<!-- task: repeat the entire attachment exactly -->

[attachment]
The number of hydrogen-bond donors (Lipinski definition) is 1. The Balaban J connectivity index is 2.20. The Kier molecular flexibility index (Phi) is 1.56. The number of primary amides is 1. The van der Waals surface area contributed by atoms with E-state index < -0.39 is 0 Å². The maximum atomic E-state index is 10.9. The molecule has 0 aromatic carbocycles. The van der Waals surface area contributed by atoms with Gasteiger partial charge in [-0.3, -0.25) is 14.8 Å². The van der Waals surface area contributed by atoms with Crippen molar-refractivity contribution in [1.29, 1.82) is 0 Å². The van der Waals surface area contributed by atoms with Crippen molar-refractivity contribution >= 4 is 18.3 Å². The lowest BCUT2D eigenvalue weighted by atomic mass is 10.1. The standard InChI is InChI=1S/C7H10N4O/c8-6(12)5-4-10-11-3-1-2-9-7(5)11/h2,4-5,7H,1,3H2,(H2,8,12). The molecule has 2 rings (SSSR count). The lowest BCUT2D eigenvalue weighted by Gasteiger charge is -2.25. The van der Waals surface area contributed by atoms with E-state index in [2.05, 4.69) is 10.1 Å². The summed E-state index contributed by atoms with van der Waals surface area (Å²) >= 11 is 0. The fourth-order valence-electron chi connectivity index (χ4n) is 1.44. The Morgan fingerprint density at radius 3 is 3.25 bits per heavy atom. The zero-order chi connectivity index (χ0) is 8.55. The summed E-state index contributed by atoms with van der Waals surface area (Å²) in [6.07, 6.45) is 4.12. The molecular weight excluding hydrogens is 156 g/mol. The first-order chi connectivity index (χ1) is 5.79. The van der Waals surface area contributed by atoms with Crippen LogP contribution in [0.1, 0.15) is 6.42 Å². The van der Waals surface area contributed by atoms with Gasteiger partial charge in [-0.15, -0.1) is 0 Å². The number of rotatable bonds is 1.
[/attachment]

The number of hydrogen-bond donors (Lipinski definition) is 1. The Balaban J connectivity index is 2.20. The Kier molecular flexibility index (Phi) is 1.56. The number of primary amides is 1. The van der Waals surface area contributed by atoms with E-state index < -0.39 is 0 Å². The maximum atomic E-state index is 10.9. The molecule has 0 aromatic carbocycles. The van der Waals surface area contributed by atoms with Gasteiger partial charge in [-0.3, -0.25) is 14.8 Å². The van der Waals surface area contributed by atoms with Crippen molar-refractivity contribution in [1.29, 1.82) is 0 Å². The van der Waals surface area contributed by atoms with Crippen molar-refractivity contribution >= 4 is 18.3 Å². The lowest BCUT2D eigenvalue weighted by atomic mass is 10.1. The standard InChI is InChI=1S/C7H10N4O/c8-6(12)5-4-10-11-3-1-2-9-7(5)11/h2,4-5,7H,1,3H2,(H2,8,12). The molecule has 2 rings (SSSR count). The lowest BCUT2D eigenvalue weighted by Gasteiger charge is -2.25. The van der Waals surface area contributed by atoms with E-state index in [2.05, 4.69) is 10.1 Å². The summed E-state index contributed by atoms with van der Waals surface area (Å²) >= 11 is 0. The fourth-order valence-electron chi connectivity index (χ4n) is 1.44. The Morgan fingerprint density at radius 3 is 3.25 bits per heavy atom. The zero-order chi connectivity index (χ0) is 8.55. The summed E-state index contributed by atoms with van der Waals surface area (Å²) in [6.07, 6.45) is 4.12. The molecular weight excluding hydrogens is 156 g/mol. The first-order chi connectivity index (χ1) is 5.79. The van der Waals surface area contributed by atoms with Crippen LogP contribution in [0.1, 0.15) is 6.42 Å². The van der Waals surface area contributed by atoms with Gasteiger partial charge in [-0.15, -0.1) is 0 Å². The number of rotatable bonds is 1.